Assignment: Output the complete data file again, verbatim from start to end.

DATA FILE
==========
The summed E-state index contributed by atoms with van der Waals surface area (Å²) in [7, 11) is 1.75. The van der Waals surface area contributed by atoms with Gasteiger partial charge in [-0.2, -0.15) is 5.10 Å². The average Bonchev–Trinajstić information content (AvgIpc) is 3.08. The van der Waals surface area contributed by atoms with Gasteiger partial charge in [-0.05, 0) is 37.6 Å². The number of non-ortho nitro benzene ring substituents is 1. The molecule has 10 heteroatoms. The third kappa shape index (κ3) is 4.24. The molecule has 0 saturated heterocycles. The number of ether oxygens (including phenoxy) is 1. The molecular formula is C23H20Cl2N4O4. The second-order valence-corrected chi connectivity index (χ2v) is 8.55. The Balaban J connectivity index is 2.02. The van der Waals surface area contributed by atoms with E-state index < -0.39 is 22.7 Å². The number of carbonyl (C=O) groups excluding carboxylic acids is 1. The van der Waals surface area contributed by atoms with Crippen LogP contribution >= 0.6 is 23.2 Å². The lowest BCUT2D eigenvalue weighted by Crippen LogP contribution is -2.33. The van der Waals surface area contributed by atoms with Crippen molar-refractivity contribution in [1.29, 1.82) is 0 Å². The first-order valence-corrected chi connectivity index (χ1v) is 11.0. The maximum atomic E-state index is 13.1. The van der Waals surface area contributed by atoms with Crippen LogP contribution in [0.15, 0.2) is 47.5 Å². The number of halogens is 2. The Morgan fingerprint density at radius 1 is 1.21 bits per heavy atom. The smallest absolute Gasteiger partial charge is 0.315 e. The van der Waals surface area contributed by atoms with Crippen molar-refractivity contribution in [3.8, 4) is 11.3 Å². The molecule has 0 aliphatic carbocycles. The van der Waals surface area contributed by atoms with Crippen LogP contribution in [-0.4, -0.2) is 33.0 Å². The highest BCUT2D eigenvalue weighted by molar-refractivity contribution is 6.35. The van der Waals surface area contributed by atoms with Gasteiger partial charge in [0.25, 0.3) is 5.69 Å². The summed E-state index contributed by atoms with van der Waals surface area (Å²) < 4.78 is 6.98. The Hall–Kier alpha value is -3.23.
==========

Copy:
The summed E-state index contributed by atoms with van der Waals surface area (Å²) in [7, 11) is 1.75. The van der Waals surface area contributed by atoms with Gasteiger partial charge in [-0.2, -0.15) is 5.10 Å². The average Bonchev–Trinajstić information content (AvgIpc) is 3.08. The van der Waals surface area contributed by atoms with Gasteiger partial charge in [-0.05, 0) is 37.6 Å². The number of non-ortho nitro benzene ring substituents is 1. The molecule has 10 heteroatoms. The third kappa shape index (κ3) is 4.24. The molecule has 0 saturated heterocycles. The number of ether oxygens (including phenoxy) is 1. The molecular formula is C23H20Cl2N4O4. The second-order valence-corrected chi connectivity index (χ2v) is 8.55. The Balaban J connectivity index is 2.02. The van der Waals surface area contributed by atoms with E-state index < -0.39 is 22.7 Å². The number of carbonyl (C=O) groups excluding carboxylic acids is 1. The van der Waals surface area contributed by atoms with Crippen LogP contribution >= 0.6 is 23.2 Å². The lowest BCUT2D eigenvalue weighted by Crippen LogP contribution is -2.33. The van der Waals surface area contributed by atoms with Crippen molar-refractivity contribution in [1.29, 1.82) is 0 Å². The first-order valence-corrected chi connectivity index (χ1v) is 11.0. The maximum atomic E-state index is 13.1. The van der Waals surface area contributed by atoms with Crippen LogP contribution in [0.15, 0.2) is 47.5 Å². The number of halogens is 2. The Morgan fingerprint density at radius 1 is 1.21 bits per heavy atom. The smallest absolute Gasteiger partial charge is 0.315 e. The van der Waals surface area contributed by atoms with Crippen molar-refractivity contribution in [3.8, 4) is 11.3 Å². The molecule has 0 aliphatic carbocycles. The van der Waals surface area contributed by atoms with Crippen LogP contribution in [-0.4, -0.2) is 33.0 Å². The highest BCUT2D eigenvalue weighted by molar-refractivity contribution is 6.35. The van der Waals surface area contributed by atoms with Gasteiger partial charge in [0.25, 0.3) is 5.69 Å². The summed E-state index contributed by atoms with van der Waals surface area (Å²) < 4.78 is 6.98. The Hall–Kier alpha value is -3.23.